What factors motivate a person at great personal risk to help strangers in danger? There is enlightened selfishness in which you realize that a tyranny knowing no boundaries will consume all arbitrarily in the final analysis. Money can be a factor. So can moral sensibility when a righteous gentile feels outrage at blatant misconduct; your very manhood is at stake if you let plain evil triumph unchallenged.

Conscience plays a role, particularly through religious education in which you have absorbed the value of treating other people as you would have them treat you. There is a will to power in which individuals feel challenged to rise to the danger because they get a "rush" out of defying great odds in helping the helpless. So, a great ego is important. Too, these people tend to be unconventional and even may come from the criminal underworld. Above all, you need a capacity to empathize with others in being able to walk in their shoes. We call this compassion and moral behavior, indicating a highly developed sense of adulthood where your particular virtues are generalized to the world at large in an unbiased manner.

Abolitionists had a common profile with Righteous Gentiles. However, there was an ideological component in that the abolitionists were often concerned with nationalizing power and abolishing the institution of slavery legitimately by nullifying state power. They were not above using violence to achieve their ends. John Brown, in a sense, instigated the Civil War.


What is the racist profile?

There are several mechanisms to explain a racists' conduct: denial of their own shortcomings; projection of blame for society's problems on the weak others because they cannot accept personal responsibility for their own actions; rationalization of violent behavior to live with their own contradictions—blame the victim; repression of unpleasant thoughts and deeds to keep a good self-image; stereotyping the other as the epitome of evil to justify their own aggressive behaviors—dehumanizing and demonizing the helpless other; and the will to power to do evil for the sheer pleasure of it—sado-masochism. The behaviors of a racist are overdetermined insofar as several factors converge to explain irrational conduct.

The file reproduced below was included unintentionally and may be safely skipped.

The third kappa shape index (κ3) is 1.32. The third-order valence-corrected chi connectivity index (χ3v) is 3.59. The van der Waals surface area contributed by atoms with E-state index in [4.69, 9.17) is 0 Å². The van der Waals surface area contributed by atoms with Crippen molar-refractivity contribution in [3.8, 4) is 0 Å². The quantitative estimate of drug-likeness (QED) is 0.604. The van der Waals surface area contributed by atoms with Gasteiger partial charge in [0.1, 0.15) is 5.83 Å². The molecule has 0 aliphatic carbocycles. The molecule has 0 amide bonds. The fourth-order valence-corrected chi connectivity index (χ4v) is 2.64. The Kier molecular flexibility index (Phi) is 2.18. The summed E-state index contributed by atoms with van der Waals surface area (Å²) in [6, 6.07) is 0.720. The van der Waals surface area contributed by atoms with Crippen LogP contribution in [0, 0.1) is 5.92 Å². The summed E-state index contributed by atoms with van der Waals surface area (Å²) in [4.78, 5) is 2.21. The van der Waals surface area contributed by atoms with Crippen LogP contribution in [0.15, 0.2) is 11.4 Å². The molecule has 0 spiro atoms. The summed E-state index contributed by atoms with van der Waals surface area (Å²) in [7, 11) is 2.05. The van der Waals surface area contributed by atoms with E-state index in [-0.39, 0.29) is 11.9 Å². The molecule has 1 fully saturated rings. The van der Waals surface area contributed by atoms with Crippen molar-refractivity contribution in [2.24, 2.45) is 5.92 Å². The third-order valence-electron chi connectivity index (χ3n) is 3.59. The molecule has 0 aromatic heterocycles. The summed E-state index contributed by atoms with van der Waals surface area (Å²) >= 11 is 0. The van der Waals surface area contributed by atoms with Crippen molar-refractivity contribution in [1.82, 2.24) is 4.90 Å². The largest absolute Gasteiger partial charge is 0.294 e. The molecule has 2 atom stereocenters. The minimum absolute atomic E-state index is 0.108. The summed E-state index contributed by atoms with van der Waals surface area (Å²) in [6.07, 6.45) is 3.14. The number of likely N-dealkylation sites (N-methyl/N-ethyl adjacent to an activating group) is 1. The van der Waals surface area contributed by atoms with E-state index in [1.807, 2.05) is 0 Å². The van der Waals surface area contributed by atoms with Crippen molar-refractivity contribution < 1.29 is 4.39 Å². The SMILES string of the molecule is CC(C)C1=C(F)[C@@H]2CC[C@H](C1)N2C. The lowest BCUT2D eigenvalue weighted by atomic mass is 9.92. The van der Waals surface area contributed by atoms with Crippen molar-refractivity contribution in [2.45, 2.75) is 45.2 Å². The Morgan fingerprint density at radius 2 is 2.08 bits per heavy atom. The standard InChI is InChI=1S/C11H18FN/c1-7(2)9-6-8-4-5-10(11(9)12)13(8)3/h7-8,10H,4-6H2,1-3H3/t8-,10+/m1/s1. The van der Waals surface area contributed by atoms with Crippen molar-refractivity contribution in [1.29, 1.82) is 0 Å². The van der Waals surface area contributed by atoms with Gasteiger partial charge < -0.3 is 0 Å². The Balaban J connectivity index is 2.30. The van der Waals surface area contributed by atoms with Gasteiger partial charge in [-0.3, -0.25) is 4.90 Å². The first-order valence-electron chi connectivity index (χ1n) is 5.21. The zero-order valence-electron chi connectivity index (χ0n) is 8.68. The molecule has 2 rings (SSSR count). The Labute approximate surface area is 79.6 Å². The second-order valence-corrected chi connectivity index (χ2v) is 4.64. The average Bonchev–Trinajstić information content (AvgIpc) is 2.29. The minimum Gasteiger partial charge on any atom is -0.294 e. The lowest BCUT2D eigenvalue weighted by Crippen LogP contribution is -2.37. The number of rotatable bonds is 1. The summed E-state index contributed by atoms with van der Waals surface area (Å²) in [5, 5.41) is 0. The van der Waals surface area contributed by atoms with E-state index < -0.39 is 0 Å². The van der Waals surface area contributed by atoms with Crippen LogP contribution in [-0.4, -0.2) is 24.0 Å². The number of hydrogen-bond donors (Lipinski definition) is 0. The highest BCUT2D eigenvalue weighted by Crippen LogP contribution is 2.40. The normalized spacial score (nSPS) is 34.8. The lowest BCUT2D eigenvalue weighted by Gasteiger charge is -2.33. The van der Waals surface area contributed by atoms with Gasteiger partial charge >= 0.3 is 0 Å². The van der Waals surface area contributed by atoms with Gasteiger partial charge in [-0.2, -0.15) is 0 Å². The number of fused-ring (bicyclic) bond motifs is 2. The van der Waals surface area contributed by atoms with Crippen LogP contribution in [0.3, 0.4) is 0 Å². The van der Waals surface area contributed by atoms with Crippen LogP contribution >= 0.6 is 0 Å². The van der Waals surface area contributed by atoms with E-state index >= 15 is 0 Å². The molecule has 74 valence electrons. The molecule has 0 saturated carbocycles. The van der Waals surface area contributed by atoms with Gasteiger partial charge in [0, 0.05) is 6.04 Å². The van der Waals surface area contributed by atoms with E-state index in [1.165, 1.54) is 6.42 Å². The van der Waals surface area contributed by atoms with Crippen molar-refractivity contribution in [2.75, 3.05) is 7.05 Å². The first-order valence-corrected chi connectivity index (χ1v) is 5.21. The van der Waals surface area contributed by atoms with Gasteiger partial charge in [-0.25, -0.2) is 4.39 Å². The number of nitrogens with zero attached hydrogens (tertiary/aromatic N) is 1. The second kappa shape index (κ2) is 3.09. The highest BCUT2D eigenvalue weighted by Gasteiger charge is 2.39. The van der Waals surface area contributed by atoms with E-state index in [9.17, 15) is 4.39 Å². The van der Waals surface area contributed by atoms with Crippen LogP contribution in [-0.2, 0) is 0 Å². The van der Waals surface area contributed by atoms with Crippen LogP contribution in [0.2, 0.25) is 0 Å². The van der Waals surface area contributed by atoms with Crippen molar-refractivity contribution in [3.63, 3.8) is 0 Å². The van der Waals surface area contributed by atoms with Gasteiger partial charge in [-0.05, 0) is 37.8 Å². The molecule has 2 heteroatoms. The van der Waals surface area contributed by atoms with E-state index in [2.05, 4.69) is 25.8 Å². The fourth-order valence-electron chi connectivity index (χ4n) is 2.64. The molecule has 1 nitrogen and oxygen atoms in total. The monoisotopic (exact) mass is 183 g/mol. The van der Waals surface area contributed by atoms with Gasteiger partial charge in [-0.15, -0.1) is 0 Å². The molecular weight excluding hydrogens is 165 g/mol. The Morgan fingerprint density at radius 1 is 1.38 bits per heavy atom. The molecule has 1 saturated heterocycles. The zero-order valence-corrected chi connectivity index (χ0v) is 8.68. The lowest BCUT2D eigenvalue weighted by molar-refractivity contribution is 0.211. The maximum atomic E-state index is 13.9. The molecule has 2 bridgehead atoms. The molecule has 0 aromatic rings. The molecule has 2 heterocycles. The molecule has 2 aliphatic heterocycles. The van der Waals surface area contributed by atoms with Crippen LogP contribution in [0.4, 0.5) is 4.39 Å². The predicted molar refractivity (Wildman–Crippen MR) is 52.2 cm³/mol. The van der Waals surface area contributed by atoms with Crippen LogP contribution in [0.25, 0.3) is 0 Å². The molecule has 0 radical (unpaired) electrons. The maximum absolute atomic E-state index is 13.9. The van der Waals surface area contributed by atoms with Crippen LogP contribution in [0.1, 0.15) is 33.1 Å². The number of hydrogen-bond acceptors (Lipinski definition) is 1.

What is the profile of the Righteous Gentile and abolitionist?

There is a will to power to create good out of chaos—a god complex; an element of enlightened selfishness occurs because self-interest dictates that in a tyranny all are at risk; conscience—people know right from wrong at heart; the capacity to empathize by walking in the shoes of others—see their humanity; gamesmanship—there is a "rush" entailed in defying the political order, even an evil one; and there is a messianic complex in which the individual enjoys being adulated as a superman/superwoman. Again, there is the mechanism of overdetermination insofar as several factors impinge upon an individual to activate his conduct.